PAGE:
Now these are your servants and your people, whom you have redeemed by your great power, and by your strong hand.
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EXPOSITORY (ENGLISH BIBLE)Nehemiah 1:10. Whom thou hast redeemed by thy great power, &c. — In days of old, and thy power is still the same; wilt thou not therefore still redeem them, and perfect their redemption? Let not them be overpowered by the enemy that have a God of infinite power on their side.2 Chronicles 36:23; Ezra 1:2 note; Ezra 6:10; Ezra 7:12, Ezra 7:21), is a favorite one with Nehemiah, who had been born and brought up in Persia.
4. when I heard these words, that I sat down … and mourned … and fasted, and prayed—The recital deeply affected the patriotic feelings of this good man, and no comfort could he find but in earnest and protracted prayer, that God would favor the purpose, which he seems to have secretly formed, of asking the royal permission to go to Jerusalem.Now these are thy servants and thy people, whom thou hast redeemed by thy great power, and by thy strong hand.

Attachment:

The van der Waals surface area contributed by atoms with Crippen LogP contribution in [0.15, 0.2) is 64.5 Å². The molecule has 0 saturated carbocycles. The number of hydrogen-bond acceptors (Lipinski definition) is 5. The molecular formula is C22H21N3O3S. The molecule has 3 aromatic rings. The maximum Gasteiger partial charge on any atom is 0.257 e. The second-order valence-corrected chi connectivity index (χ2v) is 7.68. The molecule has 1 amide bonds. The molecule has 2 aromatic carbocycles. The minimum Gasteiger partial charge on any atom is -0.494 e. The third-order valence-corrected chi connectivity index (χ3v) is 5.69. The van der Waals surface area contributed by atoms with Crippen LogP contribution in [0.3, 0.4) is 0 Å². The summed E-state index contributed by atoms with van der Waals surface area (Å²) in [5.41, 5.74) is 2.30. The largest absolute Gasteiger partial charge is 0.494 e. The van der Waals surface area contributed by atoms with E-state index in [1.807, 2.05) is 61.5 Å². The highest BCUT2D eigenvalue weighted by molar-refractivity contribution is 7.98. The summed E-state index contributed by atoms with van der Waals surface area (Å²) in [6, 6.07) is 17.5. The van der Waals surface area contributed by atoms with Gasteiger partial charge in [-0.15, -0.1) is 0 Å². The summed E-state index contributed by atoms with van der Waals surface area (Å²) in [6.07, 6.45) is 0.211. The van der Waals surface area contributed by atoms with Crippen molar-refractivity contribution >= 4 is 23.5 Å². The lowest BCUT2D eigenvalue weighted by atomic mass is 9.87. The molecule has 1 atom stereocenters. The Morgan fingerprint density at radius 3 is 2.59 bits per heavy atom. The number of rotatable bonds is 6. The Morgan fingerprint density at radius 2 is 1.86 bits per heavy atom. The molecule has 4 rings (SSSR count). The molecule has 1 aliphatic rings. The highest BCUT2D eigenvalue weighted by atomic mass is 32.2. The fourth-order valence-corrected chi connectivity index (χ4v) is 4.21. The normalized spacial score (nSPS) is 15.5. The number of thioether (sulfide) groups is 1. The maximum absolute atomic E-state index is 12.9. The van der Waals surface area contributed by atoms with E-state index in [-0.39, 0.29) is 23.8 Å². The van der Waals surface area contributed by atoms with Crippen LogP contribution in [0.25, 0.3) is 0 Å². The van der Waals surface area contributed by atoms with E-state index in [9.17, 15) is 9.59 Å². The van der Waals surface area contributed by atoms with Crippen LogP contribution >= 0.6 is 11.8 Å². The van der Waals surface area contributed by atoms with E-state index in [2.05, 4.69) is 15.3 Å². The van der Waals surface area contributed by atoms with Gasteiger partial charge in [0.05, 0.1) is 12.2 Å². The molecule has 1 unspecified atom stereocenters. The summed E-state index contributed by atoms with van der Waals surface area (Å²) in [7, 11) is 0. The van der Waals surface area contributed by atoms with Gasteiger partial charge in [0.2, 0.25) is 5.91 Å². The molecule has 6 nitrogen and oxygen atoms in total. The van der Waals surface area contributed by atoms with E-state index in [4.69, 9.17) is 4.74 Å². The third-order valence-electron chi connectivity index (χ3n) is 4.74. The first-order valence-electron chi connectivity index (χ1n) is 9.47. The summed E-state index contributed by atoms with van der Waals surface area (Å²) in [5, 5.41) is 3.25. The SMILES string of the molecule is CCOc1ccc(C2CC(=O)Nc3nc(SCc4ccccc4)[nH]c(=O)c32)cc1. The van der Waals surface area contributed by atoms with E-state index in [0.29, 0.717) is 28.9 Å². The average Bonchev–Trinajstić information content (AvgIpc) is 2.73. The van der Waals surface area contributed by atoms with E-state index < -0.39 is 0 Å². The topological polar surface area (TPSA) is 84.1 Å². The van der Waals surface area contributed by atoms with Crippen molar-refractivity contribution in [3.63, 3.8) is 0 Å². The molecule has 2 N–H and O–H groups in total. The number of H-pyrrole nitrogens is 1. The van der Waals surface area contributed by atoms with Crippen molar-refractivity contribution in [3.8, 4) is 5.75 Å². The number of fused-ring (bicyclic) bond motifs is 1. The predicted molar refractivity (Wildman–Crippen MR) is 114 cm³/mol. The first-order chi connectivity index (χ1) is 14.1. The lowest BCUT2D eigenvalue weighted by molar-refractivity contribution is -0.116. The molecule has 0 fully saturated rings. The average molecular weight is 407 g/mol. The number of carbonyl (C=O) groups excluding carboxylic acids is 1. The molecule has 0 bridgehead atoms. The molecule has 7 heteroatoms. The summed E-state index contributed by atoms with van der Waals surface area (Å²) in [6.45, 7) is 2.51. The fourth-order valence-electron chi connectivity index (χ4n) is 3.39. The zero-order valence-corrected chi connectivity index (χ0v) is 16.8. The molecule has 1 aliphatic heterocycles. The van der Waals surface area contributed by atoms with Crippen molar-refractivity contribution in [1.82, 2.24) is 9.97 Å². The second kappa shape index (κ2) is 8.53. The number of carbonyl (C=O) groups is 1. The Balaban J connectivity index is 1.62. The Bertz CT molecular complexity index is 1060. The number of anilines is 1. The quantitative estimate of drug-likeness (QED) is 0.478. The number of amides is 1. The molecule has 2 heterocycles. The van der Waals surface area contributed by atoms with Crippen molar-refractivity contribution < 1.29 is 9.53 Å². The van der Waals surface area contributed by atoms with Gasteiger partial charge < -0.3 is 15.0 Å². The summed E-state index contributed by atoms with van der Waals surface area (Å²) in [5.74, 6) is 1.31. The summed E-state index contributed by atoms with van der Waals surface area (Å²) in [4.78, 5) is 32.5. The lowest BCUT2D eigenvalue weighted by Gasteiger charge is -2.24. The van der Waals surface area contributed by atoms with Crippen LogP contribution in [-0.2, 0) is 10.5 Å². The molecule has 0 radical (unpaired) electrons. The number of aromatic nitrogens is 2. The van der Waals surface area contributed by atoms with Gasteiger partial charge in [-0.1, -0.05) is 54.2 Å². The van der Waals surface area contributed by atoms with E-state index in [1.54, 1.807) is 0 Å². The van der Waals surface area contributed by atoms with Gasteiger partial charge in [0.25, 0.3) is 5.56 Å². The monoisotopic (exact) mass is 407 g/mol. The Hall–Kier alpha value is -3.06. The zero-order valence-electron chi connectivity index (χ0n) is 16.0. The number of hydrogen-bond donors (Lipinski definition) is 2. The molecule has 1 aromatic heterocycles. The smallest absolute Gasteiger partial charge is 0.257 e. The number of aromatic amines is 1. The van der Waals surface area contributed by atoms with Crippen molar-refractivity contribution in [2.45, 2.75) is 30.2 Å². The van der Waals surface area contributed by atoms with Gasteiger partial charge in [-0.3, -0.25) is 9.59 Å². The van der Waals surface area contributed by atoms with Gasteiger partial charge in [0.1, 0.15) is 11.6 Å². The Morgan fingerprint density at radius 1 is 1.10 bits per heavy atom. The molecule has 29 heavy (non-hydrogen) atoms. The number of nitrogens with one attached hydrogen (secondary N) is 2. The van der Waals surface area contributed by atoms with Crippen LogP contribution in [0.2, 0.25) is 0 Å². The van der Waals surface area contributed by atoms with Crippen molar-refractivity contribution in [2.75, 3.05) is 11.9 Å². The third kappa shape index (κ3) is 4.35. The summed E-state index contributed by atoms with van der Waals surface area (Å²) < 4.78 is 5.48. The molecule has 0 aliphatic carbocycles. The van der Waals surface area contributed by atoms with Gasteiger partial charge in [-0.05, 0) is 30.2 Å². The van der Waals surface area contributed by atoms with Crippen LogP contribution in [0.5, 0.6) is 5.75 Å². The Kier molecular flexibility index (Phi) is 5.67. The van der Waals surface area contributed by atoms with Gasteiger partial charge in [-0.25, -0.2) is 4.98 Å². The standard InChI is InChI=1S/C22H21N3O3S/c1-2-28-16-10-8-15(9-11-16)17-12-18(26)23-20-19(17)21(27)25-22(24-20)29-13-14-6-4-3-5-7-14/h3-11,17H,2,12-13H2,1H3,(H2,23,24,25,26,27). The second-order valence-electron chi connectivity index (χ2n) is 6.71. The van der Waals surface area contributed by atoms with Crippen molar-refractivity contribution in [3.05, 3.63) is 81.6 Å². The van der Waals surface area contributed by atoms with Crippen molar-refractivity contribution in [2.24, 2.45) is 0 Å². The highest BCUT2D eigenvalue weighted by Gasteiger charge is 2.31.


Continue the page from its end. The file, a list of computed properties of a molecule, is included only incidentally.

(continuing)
EXEGETICAL (ORIGINAL LANGUAGES)10. This verse states the ground on which the privilege of the promise is claimed.
Now these are thy servants, &c.] The connexion of thought, which is not very obvious at first sight, seems to be as follows. Having stated the Divine promise, Nehemiah returns in thought to ‘the children of thy servants’ of Nehemiah 1:6. They, by their confession of sin, had fulfilled the condition, they had ‘returned’ unto their God. They could claim the fulfilment of His promise. They were not aliens. They were His own people whom He Himself had redeemed.
whom thou hast redeemed] Of the two Hebrew words, rendered by the English ‘redeem,’ i.e. ‘ga’al’ and ‘padah,’ the word here used is ‘padah.’ It is noteworthy that in the similar expression, Exodus 6:6, ‘redeem you with a stretched out arm,’ the word ‘ga’al’ is used, while here, as always in Deuteronomy (Deuteronomy 7:8, Deuteronomy 9:26, Deuteronomy 13:5, Deuteronomy 15:15, Deuteronomy 21:8, Deuteronomy 24:18), the word ‘redeem’ is ‘padah.’ LXX. ἐλυτρώσω; Vulg. redemisti. The redemption, here spoken of, looks back, beyond the recent restoration from Babylon, to the original deliverance from Egypt, which sealed for ever the relation between Jehovah and His people.
by thy great power, and by thy strong hand] Nehemiah combines two familiar phrases which do not seem to be elsewhere combined except in Exodus 32:11 ‘thy people which thou hast brought forth out of the land of Egypt with great power and with a mighty hand.’ Along with ‘great power’ we frequently find ‘a stretched out arm,’ as in Deuteronomy 9:29; 2 Kings 17:36; Jeremiah 27:5; Jeremiah 32:17 : and again ‘a stretched out arm’ following upon ‘a strong (or mighty) hand,’ as in Deuteronomy 4:34; Deuteronomy 5:15; Deuteronomy 7:19; Deuteronomy 11:2; 1 Kings 8:42; 2 Chronicles 6:32; Psalm 136:12; Jeremiah 32:21; Ezekiel 20:33-34.